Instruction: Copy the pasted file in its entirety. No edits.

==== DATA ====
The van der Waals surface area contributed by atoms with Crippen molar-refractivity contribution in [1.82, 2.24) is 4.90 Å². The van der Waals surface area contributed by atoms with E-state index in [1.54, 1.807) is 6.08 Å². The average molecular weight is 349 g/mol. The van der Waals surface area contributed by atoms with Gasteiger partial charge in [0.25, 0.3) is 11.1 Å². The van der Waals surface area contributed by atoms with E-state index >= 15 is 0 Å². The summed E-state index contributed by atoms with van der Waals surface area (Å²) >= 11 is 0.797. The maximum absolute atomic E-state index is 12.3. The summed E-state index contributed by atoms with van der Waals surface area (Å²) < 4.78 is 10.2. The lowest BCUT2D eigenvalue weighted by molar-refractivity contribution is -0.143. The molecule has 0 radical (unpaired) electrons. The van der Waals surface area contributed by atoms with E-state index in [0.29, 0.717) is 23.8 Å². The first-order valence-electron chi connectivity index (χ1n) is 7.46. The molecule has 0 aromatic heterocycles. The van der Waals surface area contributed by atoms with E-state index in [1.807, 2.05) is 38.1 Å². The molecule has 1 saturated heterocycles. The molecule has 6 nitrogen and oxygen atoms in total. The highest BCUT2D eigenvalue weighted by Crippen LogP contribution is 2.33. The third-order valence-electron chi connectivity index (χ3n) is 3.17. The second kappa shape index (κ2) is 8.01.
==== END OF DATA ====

The van der Waals surface area contributed by atoms with Crippen molar-refractivity contribution in [1.82, 2.24) is 4.90 Å². The van der Waals surface area contributed by atoms with E-state index in [1.54, 1.807) is 6.08 Å². The average molecular weight is 349 g/mol. The van der Waals surface area contributed by atoms with Gasteiger partial charge in [0.25, 0.3) is 11.1 Å². The van der Waals surface area contributed by atoms with E-state index >= 15 is 0 Å². The summed E-state index contributed by atoms with van der Waals surface area (Å²) >= 11 is 0.797. The maximum absolute atomic E-state index is 12.3. The summed E-state index contributed by atoms with van der Waals surface area (Å²) < 4.78 is 10.2. The lowest BCUT2D eigenvalue weighted by molar-refractivity contribution is -0.143. The molecule has 0 radical (unpaired) electrons. The van der Waals surface area contributed by atoms with E-state index in [0.29, 0.717) is 23.8 Å². The first-order valence-electron chi connectivity index (χ1n) is 7.46. The molecule has 0 aromatic heterocycles. The van der Waals surface area contributed by atoms with E-state index in [1.807, 2.05) is 38.1 Å². The molecule has 1 saturated heterocycles. The molecule has 6 nitrogen and oxygen atoms in total. The highest BCUT2D eigenvalue weighted by Crippen LogP contribution is 2.33. The third-order valence-electron chi connectivity index (χ3n) is 3.17. The second kappa shape index (κ2) is 8.01.